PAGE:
Think the music industry and RIAA ... and now think Irish newspapers and NNI. It's exactly the same concept (and it's happening in many other countries as well).
Both a good trend and a sad trend is what's happening with paywalls. On one hand, it's the solution to many problems, and we are going to see brilliant cases and experiments that will both inspire and delight us.
But, putting up a paywall will also hasten the demise of those newspapers who never had a product to begin with. This is the connected world, and if your only reason for existing is based on old people who doesn't know how to use the internet, your problems won't be solved with a paywall.
That said, the trend of paying for content is going to continue to grow, as it has been growing for the past several years. That is wonderful news for anyone who position themselves as the creators of news.
This trend has been growing ever since the 1800s, but in the 1980s, it started to seriously disrupt our world ... and we are getting precariously close to it's breaking point.
Look at these two graphs:
The first one illustrate the percent of our income we spend on non-necessities. As you can see, in the 1980s, the curve stopped growing.
And the second graph illustrates how much we are spending on non-necessities. Again, the curve has stopped growing (but despite what everyone believes, it hasn't dropped that much either during the financial crisis).
This wouldn't be a problem until we realize what we do with that money. In the past we only bought a few pairs of clothes. We only had one (very cheap) landline phone at home, one TV, one or two newspapers, and 3 magazines. With that there was plenty of money left for other things.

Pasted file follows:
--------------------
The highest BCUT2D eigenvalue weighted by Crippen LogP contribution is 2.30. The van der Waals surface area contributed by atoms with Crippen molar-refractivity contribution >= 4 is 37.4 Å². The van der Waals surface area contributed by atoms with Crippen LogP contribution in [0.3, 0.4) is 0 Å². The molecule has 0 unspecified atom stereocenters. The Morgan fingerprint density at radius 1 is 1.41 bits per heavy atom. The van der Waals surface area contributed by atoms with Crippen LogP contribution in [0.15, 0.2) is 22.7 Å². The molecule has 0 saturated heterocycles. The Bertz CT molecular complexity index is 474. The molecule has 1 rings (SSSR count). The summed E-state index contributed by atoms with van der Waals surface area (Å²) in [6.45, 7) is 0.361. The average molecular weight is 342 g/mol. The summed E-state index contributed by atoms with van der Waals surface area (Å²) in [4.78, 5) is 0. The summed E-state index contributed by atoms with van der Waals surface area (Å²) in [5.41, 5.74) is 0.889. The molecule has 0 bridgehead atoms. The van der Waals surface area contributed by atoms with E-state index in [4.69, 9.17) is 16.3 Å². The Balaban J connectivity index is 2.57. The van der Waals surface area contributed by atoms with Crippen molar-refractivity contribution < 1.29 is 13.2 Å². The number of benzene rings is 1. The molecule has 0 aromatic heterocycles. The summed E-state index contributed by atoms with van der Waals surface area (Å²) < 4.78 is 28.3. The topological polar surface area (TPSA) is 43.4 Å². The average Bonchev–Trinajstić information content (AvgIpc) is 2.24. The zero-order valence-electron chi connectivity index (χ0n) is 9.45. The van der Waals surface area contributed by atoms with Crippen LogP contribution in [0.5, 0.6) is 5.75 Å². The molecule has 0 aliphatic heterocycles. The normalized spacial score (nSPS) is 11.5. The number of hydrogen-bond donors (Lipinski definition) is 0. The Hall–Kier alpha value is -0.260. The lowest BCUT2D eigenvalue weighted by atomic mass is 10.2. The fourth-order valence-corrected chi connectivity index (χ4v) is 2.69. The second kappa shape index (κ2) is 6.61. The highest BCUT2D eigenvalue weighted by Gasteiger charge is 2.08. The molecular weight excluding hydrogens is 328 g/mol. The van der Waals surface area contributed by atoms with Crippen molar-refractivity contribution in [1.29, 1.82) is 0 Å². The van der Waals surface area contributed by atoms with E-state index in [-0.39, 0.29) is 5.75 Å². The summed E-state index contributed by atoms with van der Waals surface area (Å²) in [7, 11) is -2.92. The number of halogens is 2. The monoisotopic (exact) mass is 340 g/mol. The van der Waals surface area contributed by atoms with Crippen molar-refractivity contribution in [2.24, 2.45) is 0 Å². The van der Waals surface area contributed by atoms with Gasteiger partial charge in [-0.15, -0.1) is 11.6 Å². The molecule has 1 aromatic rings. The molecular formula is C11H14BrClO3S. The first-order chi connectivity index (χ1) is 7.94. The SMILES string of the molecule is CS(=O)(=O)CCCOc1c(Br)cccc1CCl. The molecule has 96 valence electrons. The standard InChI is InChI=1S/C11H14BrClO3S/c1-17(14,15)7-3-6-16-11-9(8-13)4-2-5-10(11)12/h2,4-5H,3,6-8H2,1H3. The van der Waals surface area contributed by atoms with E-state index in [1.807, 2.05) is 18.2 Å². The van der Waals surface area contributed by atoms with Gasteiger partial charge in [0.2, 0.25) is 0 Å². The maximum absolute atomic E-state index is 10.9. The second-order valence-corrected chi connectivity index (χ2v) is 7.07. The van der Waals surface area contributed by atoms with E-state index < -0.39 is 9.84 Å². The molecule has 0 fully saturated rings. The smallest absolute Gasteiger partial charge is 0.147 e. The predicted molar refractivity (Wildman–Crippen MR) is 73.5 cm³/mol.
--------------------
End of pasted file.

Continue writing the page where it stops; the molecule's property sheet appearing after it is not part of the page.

Today, we buy new clothes all the time. Instead of just one phone, every member of the household has their own smartphone. We have several TVs around the house. We own a tablet, an XBOX, and for that we also buy tons of apps and games.
In short, the amount of things we buy has exploded ...but we still only have the same amount of money to spend.
More things to buy while spending the same amount of money equals less money for anything else, and less money for each item we buy.
It's not really surprising when people say they can't afford to subscribe to a newspaper. They really can't afford it. Not because they have less money than before, but simply because they also have to buy so many other things.
This is the trend of abundance (and the real financial crisis), and it's making it a lot harder every year to stand out. It's no longer just a question of having an interesting product for people to buy. You have to outcompete all the other things people buy as well.
What would you rather have?
This is the real challenge the younger generation is faced with today. And since random general purpose news is freely available somewhere else, you don't have to be a rocket scientist to guess which choice they make.
This is why I keep saying you have to be the creator. News as a commodity isn't an option anymore.
All in all, 2013 is looking to be an exciting year. But nobody ever said it would be easy.
Founder, media analyst, author, and publisher. Follow on Twitter
"Thomas Baekdal is one of Scandinavia's most sought-after experts in the digitization of media companies. He has made himself known for his analysis of how digitization has changed the way we consume media."
Swedish business magazine, Resumé